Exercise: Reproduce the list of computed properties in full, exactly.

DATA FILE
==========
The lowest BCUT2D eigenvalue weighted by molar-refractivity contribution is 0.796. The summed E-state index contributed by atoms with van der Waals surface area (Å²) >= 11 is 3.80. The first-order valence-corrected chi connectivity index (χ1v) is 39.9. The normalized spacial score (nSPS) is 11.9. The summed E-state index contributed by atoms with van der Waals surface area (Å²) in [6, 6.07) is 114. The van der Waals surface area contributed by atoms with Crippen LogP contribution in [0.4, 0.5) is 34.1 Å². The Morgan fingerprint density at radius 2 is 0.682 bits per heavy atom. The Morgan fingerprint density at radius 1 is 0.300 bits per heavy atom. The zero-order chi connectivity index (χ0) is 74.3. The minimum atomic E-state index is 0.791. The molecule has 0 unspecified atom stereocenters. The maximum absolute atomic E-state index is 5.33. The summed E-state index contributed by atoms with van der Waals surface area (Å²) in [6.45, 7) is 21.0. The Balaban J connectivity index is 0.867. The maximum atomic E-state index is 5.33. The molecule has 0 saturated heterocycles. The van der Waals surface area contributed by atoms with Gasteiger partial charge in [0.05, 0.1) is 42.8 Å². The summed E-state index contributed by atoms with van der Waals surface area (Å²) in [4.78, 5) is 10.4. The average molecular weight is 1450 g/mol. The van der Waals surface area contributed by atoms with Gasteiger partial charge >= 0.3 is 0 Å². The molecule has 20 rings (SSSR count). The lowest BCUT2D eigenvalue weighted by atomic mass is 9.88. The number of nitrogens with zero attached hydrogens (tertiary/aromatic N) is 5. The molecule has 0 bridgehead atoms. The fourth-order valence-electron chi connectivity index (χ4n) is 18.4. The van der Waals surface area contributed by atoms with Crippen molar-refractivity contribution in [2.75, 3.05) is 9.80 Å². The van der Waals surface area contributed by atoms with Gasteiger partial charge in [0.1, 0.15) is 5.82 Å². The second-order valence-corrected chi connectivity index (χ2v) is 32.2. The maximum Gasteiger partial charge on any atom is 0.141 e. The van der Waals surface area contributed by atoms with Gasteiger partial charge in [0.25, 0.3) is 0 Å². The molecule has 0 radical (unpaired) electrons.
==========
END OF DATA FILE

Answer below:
The lowest BCUT2D eigenvalue weighted by molar-refractivity contribution is 0.796. The summed E-state index contributed by atoms with van der Waals surface area (Å²) >= 11 is 3.80. The first-order valence-corrected chi connectivity index (χ1v) is 39.9. The normalized spacial score (nSPS) is 11.9. The summed E-state index contributed by atoms with van der Waals surface area (Å²) in [6, 6.07) is 114. The van der Waals surface area contributed by atoms with Crippen LogP contribution in [0.4, 0.5) is 34.1 Å². The Morgan fingerprint density at radius 2 is 0.682 bits per heavy atom. The Morgan fingerprint density at radius 1 is 0.300 bits per heavy atom. The zero-order chi connectivity index (χ0) is 74.3. The minimum atomic E-state index is 0.791. The molecule has 0 unspecified atom stereocenters. The maximum absolute atomic E-state index is 5.33. The summed E-state index contributed by atoms with van der Waals surface area (Å²) in [6.45, 7) is 21.0. The Balaban J connectivity index is 0.867. The maximum atomic E-state index is 5.33. The molecule has 0 saturated heterocycles. The van der Waals surface area contributed by atoms with Gasteiger partial charge in [0.05, 0.1) is 42.8 Å². The summed E-state index contributed by atoms with van der Waals surface area (Å²) in [4.78, 5) is 10.4. The average molecular weight is 1450 g/mol. The van der Waals surface area contributed by atoms with Gasteiger partial charge >= 0.3 is 0 Å². The molecule has 20 rings (SSSR count). The lowest BCUT2D eigenvalue weighted by atomic mass is 9.88. The number of nitrogens with zero attached hydrogens (tertiary/aromatic N) is 5. The molecule has 0 bridgehead atoms. The fourth-order valence-electron chi connectivity index (χ4n) is 18.4. The van der Waals surface area contributed by atoms with Crippen molar-refractivity contribution in [2.75, 3.05) is 9.80 Å². The van der Waals surface area contributed by atoms with Gasteiger partial charge in [0.1, 0.15) is 5.82 Å². The second-order valence-corrected chi connectivity index (χ2v) is 32.2. The maximum Gasteiger partial charge on any atom is 0.141 e. The van der Waals surface area contributed by atoms with Gasteiger partial charge in [0.25, 0.3) is 0 Å². The molecule has 0 radical (unpaired) electrons.